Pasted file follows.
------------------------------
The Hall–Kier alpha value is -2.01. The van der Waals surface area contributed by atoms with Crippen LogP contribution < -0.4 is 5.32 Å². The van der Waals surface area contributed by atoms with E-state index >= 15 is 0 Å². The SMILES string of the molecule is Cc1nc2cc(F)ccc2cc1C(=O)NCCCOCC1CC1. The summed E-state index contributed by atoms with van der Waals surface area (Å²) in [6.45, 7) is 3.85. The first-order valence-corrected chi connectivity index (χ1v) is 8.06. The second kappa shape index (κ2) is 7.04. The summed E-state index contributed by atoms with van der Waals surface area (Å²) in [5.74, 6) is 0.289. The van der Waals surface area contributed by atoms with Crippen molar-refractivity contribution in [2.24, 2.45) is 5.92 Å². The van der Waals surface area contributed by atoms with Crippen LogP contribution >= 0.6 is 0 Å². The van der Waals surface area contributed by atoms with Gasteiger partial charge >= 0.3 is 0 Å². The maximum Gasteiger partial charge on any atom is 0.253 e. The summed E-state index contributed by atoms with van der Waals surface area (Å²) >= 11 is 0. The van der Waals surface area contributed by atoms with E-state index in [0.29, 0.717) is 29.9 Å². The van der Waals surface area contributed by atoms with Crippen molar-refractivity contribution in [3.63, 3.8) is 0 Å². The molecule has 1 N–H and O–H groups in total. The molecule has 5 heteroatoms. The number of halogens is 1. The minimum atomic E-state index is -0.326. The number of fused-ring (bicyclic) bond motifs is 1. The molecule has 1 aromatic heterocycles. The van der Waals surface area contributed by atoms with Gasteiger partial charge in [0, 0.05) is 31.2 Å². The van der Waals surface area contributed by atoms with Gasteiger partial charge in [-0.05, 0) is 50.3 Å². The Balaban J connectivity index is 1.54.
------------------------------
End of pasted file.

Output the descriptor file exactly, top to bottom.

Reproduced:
The Hall–Kier alpha value is -2.01. The van der Waals surface area contributed by atoms with Crippen LogP contribution < -0.4 is 5.32 Å². The van der Waals surface area contributed by atoms with E-state index >= 15 is 0 Å². The SMILES string of the molecule is Cc1nc2cc(F)ccc2cc1C(=O)NCCCOCC1CC1. The summed E-state index contributed by atoms with van der Waals surface area (Å²) in [6.45, 7) is 3.85. The first-order valence-corrected chi connectivity index (χ1v) is 8.06. The second kappa shape index (κ2) is 7.04. The summed E-state index contributed by atoms with van der Waals surface area (Å²) in [5.74, 6) is 0.289. The van der Waals surface area contributed by atoms with Crippen molar-refractivity contribution in [2.24, 2.45) is 5.92 Å². The van der Waals surface area contributed by atoms with Crippen LogP contribution >= 0.6 is 0 Å². The van der Waals surface area contributed by atoms with Gasteiger partial charge >= 0.3 is 0 Å². The maximum Gasteiger partial charge on any atom is 0.253 e. The summed E-state index contributed by atoms with van der Waals surface area (Å²) >= 11 is 0. The van der Waals surface area contributed by atoms with E-state index in [0.29, 0.717) is 29.9 Å². The van der Waals surface area contributed by atoms with Crippen molar-refractivity contribution in [3.63, 3.8) is 0 Å². The molecule has 1 N–H and O–H groups in total. The molecule has 5 heteroatoms. The number of halogens is 1. The minimum atomic E-state index is -0.326. The number of fused-ring (bicyclic) bond motifs is 1. The molecule has 1 aromatic heterocycles. The van der Waals surface area contributed by atoms with Gasteiger partial charge in [0, 0.05) is 31.2 Å². The van der Waals surface area contributed by atoms with Gasteiger partial charge in [-0.05, 0) is 50.3 Å². The Balaban J connectivity index is 1.54.